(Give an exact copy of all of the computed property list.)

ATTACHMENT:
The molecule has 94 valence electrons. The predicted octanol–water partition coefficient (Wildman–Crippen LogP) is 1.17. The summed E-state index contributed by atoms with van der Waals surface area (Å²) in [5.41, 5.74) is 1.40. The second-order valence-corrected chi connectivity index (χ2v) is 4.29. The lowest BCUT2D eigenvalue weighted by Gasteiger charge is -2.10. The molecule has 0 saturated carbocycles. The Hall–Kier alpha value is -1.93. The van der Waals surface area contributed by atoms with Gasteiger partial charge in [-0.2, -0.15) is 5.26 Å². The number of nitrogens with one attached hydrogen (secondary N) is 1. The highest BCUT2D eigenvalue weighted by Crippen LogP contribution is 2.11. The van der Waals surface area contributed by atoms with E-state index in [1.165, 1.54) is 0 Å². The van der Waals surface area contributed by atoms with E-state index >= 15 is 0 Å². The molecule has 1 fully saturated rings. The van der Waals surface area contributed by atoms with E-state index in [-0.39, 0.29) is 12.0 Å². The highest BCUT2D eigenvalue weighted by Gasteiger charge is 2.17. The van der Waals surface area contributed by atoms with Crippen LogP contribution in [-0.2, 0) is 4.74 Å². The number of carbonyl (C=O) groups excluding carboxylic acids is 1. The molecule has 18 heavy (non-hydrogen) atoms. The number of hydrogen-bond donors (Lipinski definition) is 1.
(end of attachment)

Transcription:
The molecule has 94 valence electrons. The predicted octanol–water partition coefficient (Wildman–Crippen LogP) is 1.17. The summed E-state index contributed by atoms with van der Waals surface area (Å²) in [5.41, 5.74) is 1.40. The second-order valence-corrected chi connectivity index (χ2v) is 4.29. The lowest BCUT2D eigenvalue weighted by Gasteiger charge is -2.10. The molecule has 0 saturated carbocycles. The Hall–Kier alpha value is -1.93. The van der Waals surface area contributed by atoms with Gasteiger partial charge in [-0.2, -0.15) is 5.26 Å². The number of nitrogens with one attached hydrogen (secondary N) is 1. The highest BCUT2D eigenvalue weighted by Crippen LogP contribution is 2.11. The van der Waals surface area contributed by atoms with E-state index in [1.165, 1.54) is 0 Å². The van der Waals surface area contributed by atoms with E-state index >= 15 is 0 Å². The molecule has 1 fully saturated rings. The van der Waals surface area contributed by atoms with E-state index in [-0.39, 0.29) is 12.0 Å². The highest BCUT2D eigenvalue weighted by Gasteiger charge is 2.17. The van der Waals surface area contributed by atoms with Crippen LogP contribution in [-0.2, 0) is 4.74 Å². The number of carbonyl (C=O) groups excluding carboxylic acids is 1. The molecule has 18 heavy (non-hydrogen) atoms. The number of hydrogen-bond donors (Lipinski definition) is 1.